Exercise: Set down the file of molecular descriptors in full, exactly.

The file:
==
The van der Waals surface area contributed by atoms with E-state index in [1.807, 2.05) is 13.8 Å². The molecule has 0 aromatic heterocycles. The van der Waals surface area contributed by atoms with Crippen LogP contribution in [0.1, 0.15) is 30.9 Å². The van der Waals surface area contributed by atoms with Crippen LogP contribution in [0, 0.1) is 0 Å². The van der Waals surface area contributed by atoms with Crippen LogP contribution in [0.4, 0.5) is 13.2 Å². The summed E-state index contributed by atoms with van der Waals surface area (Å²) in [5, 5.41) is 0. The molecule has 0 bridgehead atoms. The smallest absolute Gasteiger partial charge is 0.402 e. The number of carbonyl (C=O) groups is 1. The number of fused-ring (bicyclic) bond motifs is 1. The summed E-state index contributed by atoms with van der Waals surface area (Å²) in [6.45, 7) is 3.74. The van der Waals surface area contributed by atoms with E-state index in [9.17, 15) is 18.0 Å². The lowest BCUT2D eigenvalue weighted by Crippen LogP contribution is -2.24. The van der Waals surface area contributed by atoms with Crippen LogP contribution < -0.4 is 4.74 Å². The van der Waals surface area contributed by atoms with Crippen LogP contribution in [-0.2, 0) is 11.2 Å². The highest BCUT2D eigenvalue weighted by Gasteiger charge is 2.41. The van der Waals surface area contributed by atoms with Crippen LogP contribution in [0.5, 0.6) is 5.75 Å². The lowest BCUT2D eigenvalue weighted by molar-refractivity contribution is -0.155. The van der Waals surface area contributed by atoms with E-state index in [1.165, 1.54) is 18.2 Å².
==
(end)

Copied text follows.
The van der Waals surface area contributed by atoms with E-state index in [1.807, 2.05) is 13.8 Å². The molecule has 0 aromatic heterocycles. The van der Waals surface area contributed by atoms with Crippen LogP contribution in [0.1, 0.15) is 30.9 Å². The van der Waals surface area contributed by atoms with Crippen LogP contribution in [0, 0.1) is 0 Å². The van der Waals surface area contributed by atoms with Crippen LogP contribution in [0.4, 0.5) is 13.2 Å². The summed E-state index contributed by atoms with van der Waals surface area (Å²) in [5, 5.41) is 0. The molecule has 0 bridgehead atoms. The smallest absolute Gasteiger partial charge is 0.402 e. The number of carbonyl (C=O) groups is 1. The number of fused-ring (bicyclic) bond motifs is 1. The summed E-state index contributed by atoms with van der Waals surface area (Å²) in [6.45, 7) is 3.74. The van der Waals surface area contributed by atoms with E-state index in [9.17, 15) is 18.0 Å². The lowest BCUT2D eigenvalue weighted by Crippen LogP contribution is -2.24. The van der Waals surface area contributed by atoms with Crippen LogP contribution < -0.4 is 4.74 Å². The van der Waals surface area contributed by atoms with Crippen LogP contribution in [-0.2, 0) is 11.2 Å². The highest BCUT2D eigenvalue weighted by Gasteiger charge is 2.41. The van der Waals surface area contributed by atoms with Crippen LogP contribution in [0.5, 0.6) is 5.75 Å². The lowest BCUT2D eigenvalue weighted by molar-refractivity contribution is -0.155. The van der Waals surface area contributed by atoms with E-state index in [1.165, 1.54) is 18.2 Å².